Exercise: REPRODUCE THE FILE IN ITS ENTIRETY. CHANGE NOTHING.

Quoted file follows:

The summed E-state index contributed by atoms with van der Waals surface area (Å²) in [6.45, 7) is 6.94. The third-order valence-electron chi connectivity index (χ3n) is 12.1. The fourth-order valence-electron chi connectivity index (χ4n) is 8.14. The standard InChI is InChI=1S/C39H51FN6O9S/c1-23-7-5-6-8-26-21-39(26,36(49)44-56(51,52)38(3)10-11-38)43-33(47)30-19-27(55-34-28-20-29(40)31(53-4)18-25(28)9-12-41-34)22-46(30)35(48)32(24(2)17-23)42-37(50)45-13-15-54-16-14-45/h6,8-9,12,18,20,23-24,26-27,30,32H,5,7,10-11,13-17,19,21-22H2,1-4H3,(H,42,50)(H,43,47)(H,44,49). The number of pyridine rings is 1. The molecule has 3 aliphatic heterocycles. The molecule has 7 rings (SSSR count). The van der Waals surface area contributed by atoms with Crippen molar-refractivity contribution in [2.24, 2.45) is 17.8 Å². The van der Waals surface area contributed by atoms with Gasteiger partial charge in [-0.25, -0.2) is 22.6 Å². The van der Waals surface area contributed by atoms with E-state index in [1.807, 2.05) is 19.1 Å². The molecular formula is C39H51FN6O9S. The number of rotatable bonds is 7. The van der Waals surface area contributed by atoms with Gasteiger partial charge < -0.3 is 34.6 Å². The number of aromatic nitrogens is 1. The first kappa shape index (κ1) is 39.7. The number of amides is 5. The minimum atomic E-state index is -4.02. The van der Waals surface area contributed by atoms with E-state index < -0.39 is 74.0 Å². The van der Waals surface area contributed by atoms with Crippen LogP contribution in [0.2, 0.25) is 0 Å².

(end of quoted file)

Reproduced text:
The summed E-state index contributed by atoms with van der Waals surface area (Å²) in [6.45, 7) is 6.94. The third-order valence-electron chi connectivity index (χ3n) is 12.1. The fourth-order valence-electron chi connectivity index (χ4n) is 8.14. The standard InChI is InChI=1S/C39H51FN6O9S/c1-23-7-5-6-8-26-21-39(26,36(49)44-56(51,52)38(3)10-11-38)43-33(47)30-19-27(55-34-28-20-29(40)31(53-4)18-25(28)9-12-41-34)22-46(30)35(48)32(24(2)17-23)42-37(50)45-13-15-54-16-14-45/h6,8-9,12,18,20,23-24,26-27,30,32H,5,7,10-11,13-17,19,21-22H2,1-4H3,(H,42,50)(H,43,47)(H,44,49). The number of pyridine rings is 1. The molecule has 3 aliphatic heterocycles. The molecule has 7 rings (SSSR count). The van der Waals surface area contributed by atoms with Crippen molar-refractivity contribution in [2.24, 2.45) is 17.8 Å². The van der Waals surface area contributed by atoms with Gasteiger partial charge in [-0.25, -0.2) is 22.6 Å². The van der Waals surface area contributed by atoms with E-state index in [1.807, 2.05) is 19.1 Å². The molecular formula is C39H51FN6O9S. The number of rotatable bonds is 7. The van der Waals surface area contributed by atoms with Gasteiger partial charge < -0.3 is 34.6 Å². The number of aromatic nitrogens is 1. The first kappa shape index (κ1) is 39.7. The number of amides is 5. The minimum atomic E-state index is -4.02. The van der Waals surface area contributed by atoms with E-state index < -0.39 is 74.0 Å². The van der Waals surface area contributed by atoms with Crippen LogP contribution in [0.2, 0.25) is 0 Å².